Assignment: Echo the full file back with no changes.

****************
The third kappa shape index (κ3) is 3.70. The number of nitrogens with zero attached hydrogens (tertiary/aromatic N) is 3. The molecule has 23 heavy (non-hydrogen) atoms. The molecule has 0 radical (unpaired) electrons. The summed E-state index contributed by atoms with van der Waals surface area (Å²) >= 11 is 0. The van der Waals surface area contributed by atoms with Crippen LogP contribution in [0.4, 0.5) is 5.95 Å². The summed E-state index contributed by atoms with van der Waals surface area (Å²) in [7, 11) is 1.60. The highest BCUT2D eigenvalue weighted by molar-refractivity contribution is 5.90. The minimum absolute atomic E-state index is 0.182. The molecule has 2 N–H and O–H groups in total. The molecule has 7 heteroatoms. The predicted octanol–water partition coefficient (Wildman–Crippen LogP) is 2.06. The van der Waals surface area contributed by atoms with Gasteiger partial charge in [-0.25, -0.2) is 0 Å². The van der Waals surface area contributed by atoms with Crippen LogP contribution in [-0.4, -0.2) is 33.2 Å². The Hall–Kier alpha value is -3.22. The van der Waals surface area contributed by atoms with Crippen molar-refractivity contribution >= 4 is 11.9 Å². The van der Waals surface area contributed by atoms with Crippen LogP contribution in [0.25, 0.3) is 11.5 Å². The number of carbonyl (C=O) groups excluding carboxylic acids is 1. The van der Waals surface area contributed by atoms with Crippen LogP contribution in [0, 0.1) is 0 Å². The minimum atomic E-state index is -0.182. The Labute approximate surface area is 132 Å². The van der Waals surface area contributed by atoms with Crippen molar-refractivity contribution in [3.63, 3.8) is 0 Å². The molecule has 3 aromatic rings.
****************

The third kappa shape index (κ3) is 3.70. The number of nitrogens with zero attached hydrogens (tertiary/aromatic N) is 3. The molecule has 23 heavy (non-hydrogen) atoms. The molecule has 0 radical (unpaired) electrons. The summed E-state index contributed by atoms with van der Waals surface area (Å²) >= 11 is 0. The van der Waals surface area contributed by atoms with Crippen LogP contribution in [0.4, 0.5) is 5.95 Å². The summed E-state index contributed by atoms with van der Waals surface area (Å²) in [7, 11) is 1.60. The highest BCUT2D eigenvalue weighted by molar-refractivity contribution is 5.90. The minimum absolute atomic E-state index is 0.182. The molecule has 2 N–H and O–H groups in total. The molecule has 7 heteroatoms. The predicted octanol–water partition coefficient (Wildman–Crippen LogP) is 2.06. The van der Waals surface area contributed by atoms with Gasteiger partial charge in [-0.25, -0.2) is 0 Å². The van der Waals surface area contributed by atoms with Crippen LogP contribution in [-0.4, -0.2) is 33.2 Å². The Hall–Kier alpha value is -3.22. The van der Waals surface area contributed by atoms with Crippen molar-refractivity contribution >= 4 is 11.9 Å². The van der Waals surface area contributed by atoms with Crippen LogP contribution in [0.25, 0.3) is 11.5 Å². The number of carbonyl (C=O) groups excluding carboxylic acids is 1. The van der Waals surface area contributed by atoms with Crippen LogP contribution in [0, 0.1) is 0 Å². The minimum atomic E-state index is -0.182. The Labute approximate surface area is 132 Å². The van der Waals surface area contributed by atoms with Crippen molar-refractivity contribution in [3.63, 3.8) is 0 Å². The molecule has 3 aromatic rings.